The Dramatist: A Jack Taylor Novel
Seems impossible, but Jack Taylor is sober. One reason hes been able to keep clean: his dealers in jail, which leaves Jack without a source. That dealer calls him to Dublin and asks a favorthe mans sister is dead and the guards have called it death by misadventure. But he says that cant be true and begs Jack to have a look, check around, see what he can find. Jack agrees, though he cant possibly know the shocking, deadly consequences that granting this simple request will bring. Jack will understand soon, in the dark, lethal fourth entry in Ken Bruens award-winning Jack Taylor series.
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In Irish crime writer Ken Bruen’s Jack Taylor novel (The Guards, The Killing of the Tinkers, et al.), the irascible ex-Galway policeman has been—amazingly—clean and sober for six months. But when his former cocaine dealer, now serving out a six-year sentence in Dublin’s Mountjoy Prison, contacts him to ask a favor, Taylor reluctantly agrees—and soon finds himself matching wits with a serial killer who has a thing for 19th-century Irish dramatist John Millington Synge.
Two weeks before Stewart (Taylor’s coke dealer) was busted, his 20-year old sister was found dead at the bottom of a flight of stairs. The police ruled it a “misadventure,” but Stewart thinks differently and asks Taylor to look into it. Upon further investigation, Taylor learns that a book of Synge’s collected works was found under the body. When another young woman—also possessing a Synge collection—is found dead at the bottom of a staircase, Taylor knows he’s onto something. But as he closes in on the killer, reality intervenes: An old love interest resurfaces and the health of his ailing mother deteriorates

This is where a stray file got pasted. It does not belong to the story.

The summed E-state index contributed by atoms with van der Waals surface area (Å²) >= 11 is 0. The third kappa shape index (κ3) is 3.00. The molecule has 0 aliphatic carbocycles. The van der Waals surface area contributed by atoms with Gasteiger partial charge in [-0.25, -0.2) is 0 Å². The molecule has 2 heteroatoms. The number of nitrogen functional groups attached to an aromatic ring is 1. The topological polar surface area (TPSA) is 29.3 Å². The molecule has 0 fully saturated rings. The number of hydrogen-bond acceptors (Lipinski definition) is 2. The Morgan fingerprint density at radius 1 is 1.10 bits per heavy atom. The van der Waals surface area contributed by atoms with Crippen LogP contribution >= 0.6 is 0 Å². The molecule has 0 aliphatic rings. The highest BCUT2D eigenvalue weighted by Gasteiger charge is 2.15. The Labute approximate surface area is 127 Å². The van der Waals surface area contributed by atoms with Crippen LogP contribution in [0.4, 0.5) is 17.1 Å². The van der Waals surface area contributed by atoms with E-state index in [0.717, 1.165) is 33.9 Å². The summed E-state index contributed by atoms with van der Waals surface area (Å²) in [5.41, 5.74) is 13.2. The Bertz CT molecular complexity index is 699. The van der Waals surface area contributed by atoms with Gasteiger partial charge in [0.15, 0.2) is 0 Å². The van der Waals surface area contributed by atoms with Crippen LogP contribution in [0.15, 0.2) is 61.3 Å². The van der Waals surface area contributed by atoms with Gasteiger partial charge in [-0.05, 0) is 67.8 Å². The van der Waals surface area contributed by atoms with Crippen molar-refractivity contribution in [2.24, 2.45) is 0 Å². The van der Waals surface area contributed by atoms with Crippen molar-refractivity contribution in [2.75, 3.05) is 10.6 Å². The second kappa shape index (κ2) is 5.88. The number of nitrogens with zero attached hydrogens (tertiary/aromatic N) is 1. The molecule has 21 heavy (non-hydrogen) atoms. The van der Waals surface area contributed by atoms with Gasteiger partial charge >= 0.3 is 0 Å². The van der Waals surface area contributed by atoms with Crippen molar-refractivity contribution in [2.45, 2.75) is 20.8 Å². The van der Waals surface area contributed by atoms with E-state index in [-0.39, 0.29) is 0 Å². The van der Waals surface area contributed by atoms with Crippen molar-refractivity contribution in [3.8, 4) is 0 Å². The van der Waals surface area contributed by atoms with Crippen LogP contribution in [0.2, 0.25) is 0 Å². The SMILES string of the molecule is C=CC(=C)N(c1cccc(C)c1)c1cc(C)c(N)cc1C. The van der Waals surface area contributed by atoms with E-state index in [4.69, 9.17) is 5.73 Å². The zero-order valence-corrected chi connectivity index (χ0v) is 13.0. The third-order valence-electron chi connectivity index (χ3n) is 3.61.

Genre fans who enjoy pull-no-punches noir thrillers that are as darkly comic as they are brutally realistic—such as Charlie Huston’s Six Bad Things, Robert Ferrigno’s The Wake-Up, or Will Staeger’s Painkiller—should definitely check out Bruen’s Jack Taylor novels, especially this one, a scathing blast of righteous, no-holds-barred Irish crime fiction. Pint of Guinness Extra Stout not included. Paul Goat Allen